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Proc Natl Acad Sci U S A. 2005 Jan 11;102(2):367-72. Epub 2005 Jan 3.

An embryonic poly(A)-binding protein (ePAB) is expressed in mouse oocytes and early preimplantation embryos.

Author information

1
Department of Obstetrics and Gynecology, Yale University School of Medicine, 333 Cedar Street, New Haven, CT 06520-8063, USA.

Abstract

Gene expression during oocyte maturation, fertilization, and early embryo development until zygotic gene activation is regulated mainly by translational activation of maternally derived mRNAs. This process requires the presence of a poly(A)-binding protein. However, the cytoplasmic somatic cell poly(A)-binding protein (PABP1) is not expressed until later in embryogenesis. We recently identified an embryonic poly(A)-binding protein (ePAB) in Xenopus. ePAB is the predominant cytoplasmic PABP in Xenopus oocytes and early embryos and prevents deadenylation of mRNAs, suggesting its importance in the regulation of gene expression during early Xenopus development. Here we report the identification of the mouse ortholog of Xenopus ePAB. The mouse ePAB gene on chromosome 2 contains 14 exons that specify an alternatively spliced mRNA encoding a protein of 608 or 561 aa with approximately 65% identity to Xenopus ePAB. Mouse ePAB mRNA is expressed in ovaries and testis but not in somatic tissues. In situ hybridization localizes ePAB RNA to oocytes and confirms its absence from surrounding somatic cells in the mouse ovary. During early development, mouse ePAB is expressed in prophase I and metaphase II oocytes and one-cell and two-cell embryos and then becomes undetectable in four-or-more-cell embryos. In contrast, PABP1 mRNA expression is minimal in oocytes and early embryos until the eight-cell stage when it increases, becoming predominant at the blastocyst stage. The expression of mouse ePAB before zygotic gene activation argues for its importance in translational activation of maternally derived mRNAs during mammalian oocyte and early preimplantation embryo development.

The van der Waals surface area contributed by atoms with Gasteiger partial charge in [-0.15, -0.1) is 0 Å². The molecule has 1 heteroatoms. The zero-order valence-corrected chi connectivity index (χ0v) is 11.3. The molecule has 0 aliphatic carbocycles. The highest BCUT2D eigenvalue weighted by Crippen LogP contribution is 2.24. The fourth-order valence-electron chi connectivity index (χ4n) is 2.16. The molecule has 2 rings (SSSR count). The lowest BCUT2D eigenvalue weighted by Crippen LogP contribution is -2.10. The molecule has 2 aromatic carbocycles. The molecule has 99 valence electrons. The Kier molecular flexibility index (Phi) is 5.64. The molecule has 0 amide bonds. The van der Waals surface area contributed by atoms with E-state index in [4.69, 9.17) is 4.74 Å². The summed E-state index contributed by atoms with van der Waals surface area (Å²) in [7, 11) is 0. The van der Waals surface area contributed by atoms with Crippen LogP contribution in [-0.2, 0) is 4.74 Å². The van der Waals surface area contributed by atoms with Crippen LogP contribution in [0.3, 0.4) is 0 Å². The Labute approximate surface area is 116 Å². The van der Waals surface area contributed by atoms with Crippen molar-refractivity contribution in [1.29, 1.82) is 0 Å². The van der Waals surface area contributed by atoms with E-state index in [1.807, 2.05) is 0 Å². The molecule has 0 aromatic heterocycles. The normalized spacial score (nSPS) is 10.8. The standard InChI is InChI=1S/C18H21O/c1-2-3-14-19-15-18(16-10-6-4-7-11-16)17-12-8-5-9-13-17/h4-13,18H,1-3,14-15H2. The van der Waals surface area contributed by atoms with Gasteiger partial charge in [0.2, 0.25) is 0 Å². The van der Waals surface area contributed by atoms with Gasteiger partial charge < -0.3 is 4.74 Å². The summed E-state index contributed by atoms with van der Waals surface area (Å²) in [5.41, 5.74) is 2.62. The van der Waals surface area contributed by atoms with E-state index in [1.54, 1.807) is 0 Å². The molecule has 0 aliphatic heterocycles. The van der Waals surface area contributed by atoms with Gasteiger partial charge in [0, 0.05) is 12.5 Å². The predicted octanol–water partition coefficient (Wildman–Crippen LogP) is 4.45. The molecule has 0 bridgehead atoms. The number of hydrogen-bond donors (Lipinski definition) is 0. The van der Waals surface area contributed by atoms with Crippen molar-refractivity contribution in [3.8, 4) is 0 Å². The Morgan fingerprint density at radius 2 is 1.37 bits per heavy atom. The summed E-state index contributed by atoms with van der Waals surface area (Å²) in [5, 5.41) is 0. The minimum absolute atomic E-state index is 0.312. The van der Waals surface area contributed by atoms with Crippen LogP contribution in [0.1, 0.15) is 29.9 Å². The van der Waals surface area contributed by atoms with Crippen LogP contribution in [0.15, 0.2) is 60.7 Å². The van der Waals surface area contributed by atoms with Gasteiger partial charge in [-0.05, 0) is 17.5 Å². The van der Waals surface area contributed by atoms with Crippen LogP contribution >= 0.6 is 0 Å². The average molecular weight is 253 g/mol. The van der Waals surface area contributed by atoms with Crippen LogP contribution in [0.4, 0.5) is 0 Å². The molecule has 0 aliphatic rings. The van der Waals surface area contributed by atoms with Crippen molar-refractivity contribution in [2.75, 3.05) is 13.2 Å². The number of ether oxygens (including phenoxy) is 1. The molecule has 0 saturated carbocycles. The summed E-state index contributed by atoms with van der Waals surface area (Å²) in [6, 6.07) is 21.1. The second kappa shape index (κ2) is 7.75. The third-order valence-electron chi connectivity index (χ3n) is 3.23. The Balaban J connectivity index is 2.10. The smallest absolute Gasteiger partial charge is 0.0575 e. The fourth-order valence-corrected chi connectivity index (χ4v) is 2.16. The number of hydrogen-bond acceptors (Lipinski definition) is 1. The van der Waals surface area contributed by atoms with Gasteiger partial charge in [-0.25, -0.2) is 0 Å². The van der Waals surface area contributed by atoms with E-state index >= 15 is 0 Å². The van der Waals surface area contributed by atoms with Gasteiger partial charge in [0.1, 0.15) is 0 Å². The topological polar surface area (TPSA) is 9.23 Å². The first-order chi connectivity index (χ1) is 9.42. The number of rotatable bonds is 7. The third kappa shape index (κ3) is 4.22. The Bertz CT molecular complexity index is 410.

PMID:
15630085
PMCID:
PMC544294
DOI:
10.1073/pnas.0408378102
[Indexed for MEDLINE]
Free PMC Article

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